Wahoo Kickr v. Snap

So to recap: solved a problem with my Kickr Snap (tubes flatting out) by…buying a Wahoo Kickr. :flushed:

So yay me! Upside (first impressions): pretty much everything - smoother, quieter, no calibration, faster response to power fluctuations, 5º wig-wag side-to-side, etc. etc.

Downsides/open questions:

  • of the three rides I’ve completed to date (Cadence Builds, Primers, and Openers - I’m in my HM/FF prep week), my NP numbers on the Kickr have been consistently 10-15% below the numbers from my Snap for the same workouts (last done Jan/Feb), all other metrics being the same (HR/cadence/duration). I’m going on the assumption that the Kickr’s power readings are more accurate than the Snap, which makes me think I’ve been PEDALING IN A PAIN CAVE OF LIES!..ahem…doesn’t bode well for my HM today or FF this weekend. :grimacing:

  • In Cadence Builds - and any of the other cadence efforts - I’ve been able to spin up my max cadence into the 190’s on my Snap, but on the Kickr I’m getting into the 150’s - 160’s and it sort of freezes up, then suddenly registers only like 60 - 70 rpm, even though I’m still spinning hard. It’s not the cadence sensor, I just installed a new battery pre-ToS, and I tried it in multiple gear ratios in case I was spinning out or something. Could it be that the Kickr is new and needs to break in? Like maybe the belt is slipping or something? I was assuming (hoping, praying) that my Snap was keeping me from hitting the magic 200rpm due to friction, slippage, etc., and that I’d finally enter that hallowed club once I had a Kickr under me, but n’est pas?

Appreciate any thoughts and insights. HM tonight!


What type of cadence sensor are you using and is it BTLE or Ant+?

Edit: and are you sure you’e selected the cadence sensor you have or is it reporting cadence from the Kickr which I have found tops out and stops at about 150-160.


Yay you indeed - that’s an awesome upgrade.

Don’t know about the power question - let’s see what HM brings…

Re cadence, I believe that the kickr determines the cadence from the pressure pulses that come through the drive train as you pedal (it has no information from your crank speeds). At super-high frequencies, that pulse becomes difficult to distinguish. You may want to mount a cadence sensor to accurately measure the cadence.

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Excellent question @Glen.Coutts! I have a crank-mount Wahoo cadence sensor using BT, but I hadn’t looked close enough at the BT linkage in SYSTM to see if the sensor was assigned cadence, or if maybe the Kickr was running it by default.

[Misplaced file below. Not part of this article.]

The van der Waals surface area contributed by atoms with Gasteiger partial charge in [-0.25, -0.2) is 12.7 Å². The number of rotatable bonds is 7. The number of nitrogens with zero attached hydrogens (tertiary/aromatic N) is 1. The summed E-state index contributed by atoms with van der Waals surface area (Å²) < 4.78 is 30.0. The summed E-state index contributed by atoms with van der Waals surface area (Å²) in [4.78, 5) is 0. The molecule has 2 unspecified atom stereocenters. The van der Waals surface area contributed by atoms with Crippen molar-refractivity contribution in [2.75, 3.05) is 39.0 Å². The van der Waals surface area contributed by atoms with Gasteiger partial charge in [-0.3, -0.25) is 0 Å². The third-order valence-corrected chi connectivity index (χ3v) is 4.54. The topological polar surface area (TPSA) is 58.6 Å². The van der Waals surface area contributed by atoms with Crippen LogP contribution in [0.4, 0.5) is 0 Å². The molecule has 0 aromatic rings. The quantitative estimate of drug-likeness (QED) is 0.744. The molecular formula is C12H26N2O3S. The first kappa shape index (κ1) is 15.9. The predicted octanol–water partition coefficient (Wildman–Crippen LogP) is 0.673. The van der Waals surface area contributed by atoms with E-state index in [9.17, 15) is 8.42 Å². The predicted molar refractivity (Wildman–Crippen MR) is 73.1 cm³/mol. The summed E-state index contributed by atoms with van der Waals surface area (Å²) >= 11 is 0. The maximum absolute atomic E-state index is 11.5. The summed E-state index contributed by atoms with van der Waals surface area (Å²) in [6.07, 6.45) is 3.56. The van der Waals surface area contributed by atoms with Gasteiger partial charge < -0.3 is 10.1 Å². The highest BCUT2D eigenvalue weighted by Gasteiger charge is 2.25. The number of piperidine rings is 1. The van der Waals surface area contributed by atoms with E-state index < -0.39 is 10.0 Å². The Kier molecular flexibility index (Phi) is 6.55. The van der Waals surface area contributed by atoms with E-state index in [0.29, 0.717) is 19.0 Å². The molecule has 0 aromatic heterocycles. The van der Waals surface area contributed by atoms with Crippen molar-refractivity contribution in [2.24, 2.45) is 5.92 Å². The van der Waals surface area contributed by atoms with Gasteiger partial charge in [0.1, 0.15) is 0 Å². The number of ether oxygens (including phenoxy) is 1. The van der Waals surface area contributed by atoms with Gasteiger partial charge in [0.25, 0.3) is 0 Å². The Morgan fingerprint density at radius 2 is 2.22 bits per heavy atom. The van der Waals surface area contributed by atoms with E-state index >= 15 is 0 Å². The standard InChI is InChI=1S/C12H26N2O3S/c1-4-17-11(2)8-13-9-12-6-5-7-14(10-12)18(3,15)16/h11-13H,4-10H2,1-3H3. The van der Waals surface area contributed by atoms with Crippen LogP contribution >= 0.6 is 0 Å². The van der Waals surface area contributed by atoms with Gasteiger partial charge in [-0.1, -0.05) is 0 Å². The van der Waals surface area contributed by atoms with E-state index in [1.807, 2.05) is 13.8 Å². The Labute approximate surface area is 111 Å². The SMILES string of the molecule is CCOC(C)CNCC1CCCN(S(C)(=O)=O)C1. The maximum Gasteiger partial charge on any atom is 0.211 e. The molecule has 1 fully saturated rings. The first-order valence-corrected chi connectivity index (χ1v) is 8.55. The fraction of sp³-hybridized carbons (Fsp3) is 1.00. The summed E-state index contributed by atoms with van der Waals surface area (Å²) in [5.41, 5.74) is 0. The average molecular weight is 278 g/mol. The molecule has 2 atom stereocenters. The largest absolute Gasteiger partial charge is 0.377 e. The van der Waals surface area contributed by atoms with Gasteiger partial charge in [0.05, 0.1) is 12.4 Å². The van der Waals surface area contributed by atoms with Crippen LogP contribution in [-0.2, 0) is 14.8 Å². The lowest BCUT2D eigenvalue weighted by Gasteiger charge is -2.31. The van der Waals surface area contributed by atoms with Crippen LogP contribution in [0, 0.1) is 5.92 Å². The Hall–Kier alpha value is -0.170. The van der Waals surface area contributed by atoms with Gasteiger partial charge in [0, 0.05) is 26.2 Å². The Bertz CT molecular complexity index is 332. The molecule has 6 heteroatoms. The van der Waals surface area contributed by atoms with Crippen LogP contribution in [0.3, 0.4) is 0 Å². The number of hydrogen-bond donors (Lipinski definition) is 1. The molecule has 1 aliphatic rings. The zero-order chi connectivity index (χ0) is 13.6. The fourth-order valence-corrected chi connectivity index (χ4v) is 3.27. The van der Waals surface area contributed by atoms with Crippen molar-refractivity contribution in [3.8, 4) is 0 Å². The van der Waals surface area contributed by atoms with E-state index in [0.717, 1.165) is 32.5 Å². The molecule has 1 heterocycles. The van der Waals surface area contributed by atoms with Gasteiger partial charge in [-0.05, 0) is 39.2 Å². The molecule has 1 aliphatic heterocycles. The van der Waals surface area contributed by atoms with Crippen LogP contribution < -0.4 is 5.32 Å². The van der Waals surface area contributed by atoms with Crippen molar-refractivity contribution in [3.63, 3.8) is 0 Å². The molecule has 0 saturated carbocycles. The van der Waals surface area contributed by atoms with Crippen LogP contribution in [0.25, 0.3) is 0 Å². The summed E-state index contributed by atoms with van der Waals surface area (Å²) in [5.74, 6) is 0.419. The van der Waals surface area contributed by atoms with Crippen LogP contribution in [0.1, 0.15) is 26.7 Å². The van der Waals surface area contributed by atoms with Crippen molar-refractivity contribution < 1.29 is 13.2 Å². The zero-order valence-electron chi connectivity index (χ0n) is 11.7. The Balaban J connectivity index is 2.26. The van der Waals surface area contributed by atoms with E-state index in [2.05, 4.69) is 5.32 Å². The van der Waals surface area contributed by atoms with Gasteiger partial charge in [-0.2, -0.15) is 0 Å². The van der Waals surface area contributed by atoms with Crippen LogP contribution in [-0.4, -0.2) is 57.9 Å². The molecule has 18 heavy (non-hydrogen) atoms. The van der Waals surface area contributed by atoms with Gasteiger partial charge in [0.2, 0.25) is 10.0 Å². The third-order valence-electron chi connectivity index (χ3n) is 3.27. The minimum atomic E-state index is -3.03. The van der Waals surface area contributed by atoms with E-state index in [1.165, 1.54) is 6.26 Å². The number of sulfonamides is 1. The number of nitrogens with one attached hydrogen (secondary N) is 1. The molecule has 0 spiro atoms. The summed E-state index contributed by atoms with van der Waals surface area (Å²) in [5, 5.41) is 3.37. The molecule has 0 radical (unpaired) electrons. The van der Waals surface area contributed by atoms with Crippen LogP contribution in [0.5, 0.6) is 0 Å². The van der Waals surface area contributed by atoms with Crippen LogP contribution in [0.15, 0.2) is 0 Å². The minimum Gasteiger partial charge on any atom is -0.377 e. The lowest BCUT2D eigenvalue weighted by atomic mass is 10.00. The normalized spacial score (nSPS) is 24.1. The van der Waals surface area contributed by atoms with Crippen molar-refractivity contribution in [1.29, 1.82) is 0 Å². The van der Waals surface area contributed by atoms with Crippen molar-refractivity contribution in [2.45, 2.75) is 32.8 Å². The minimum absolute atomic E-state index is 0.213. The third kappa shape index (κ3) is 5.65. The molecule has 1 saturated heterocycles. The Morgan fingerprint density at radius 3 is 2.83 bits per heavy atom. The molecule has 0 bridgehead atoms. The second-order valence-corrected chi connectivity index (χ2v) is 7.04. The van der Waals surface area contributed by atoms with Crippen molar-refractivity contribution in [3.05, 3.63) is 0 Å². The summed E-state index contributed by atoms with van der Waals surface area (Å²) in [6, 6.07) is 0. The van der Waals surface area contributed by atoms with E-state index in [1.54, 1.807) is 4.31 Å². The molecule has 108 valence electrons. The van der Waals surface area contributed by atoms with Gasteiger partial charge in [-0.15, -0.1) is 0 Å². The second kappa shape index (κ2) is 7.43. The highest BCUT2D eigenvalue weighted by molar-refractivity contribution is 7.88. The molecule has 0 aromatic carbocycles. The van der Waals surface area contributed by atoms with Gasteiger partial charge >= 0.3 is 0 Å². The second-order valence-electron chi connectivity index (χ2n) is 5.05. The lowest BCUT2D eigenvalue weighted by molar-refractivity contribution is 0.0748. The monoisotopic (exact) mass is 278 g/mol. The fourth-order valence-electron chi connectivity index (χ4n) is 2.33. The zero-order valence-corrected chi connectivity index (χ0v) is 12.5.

Thanks also for the info @TrapMeSuf! And yes, my wife is a saint, and REI co-op membership was a timely blessing.

:+1:t2: :+1:t2: :+1:t2:


If you didn’t pair the separate sensor it would default to the Kickr (internally calculated ) cadence.

Edit: I should add that I have the Wahoo cadence sensor as well, the one that I attach to my shoe and it also tops out at about 180ish. When doing Cadence builds, I will use a Garmin cadence sensor that is attached to the crank and reports only using Ant+. It is with that sensor that I have retained my membership in the illustrious 200+ club.


On the Cadence issue, I use a Wahoo sensor on my shoe connected via Ant+ for high cadence workouts because the Kickr doesn’t work so well and switch to the Kickr for very low cadence ones for the opposite reason

I top out at ~170rpm but that’s me, not the sensor

Mind: A shoe based sensor is useless for single-leg drills

sigh :cry:



It’s dumb AF but I do like the challenge :stuck_out_tongue_winking_eye:

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Bingo, @Glen.Coutts. SYSTM was pairing with the cadence sensor, but still defaulting to the Kickr from when I installed it. Fixed.

And so far as the power output goes, I don’t know, but completed HM today and saw some solid MAP/FTP gains over last test, so likely a non-issue. Maybe my wattage was higher on the Snap because I was fighting against the wheel and friction?



I wouldn’t be too fussed about the difference between the Snap and the Kickr. The Kickr is +/- 1% and the Snap is +/- 3%.

Yeah, not going to lose any sleep at this point.


You probably did it already, but make sure to update the firmware to 4.2.8. It improves cadence and power measures at high flywheel speeds, but you’ll still probably need an external sensor for the 200 club.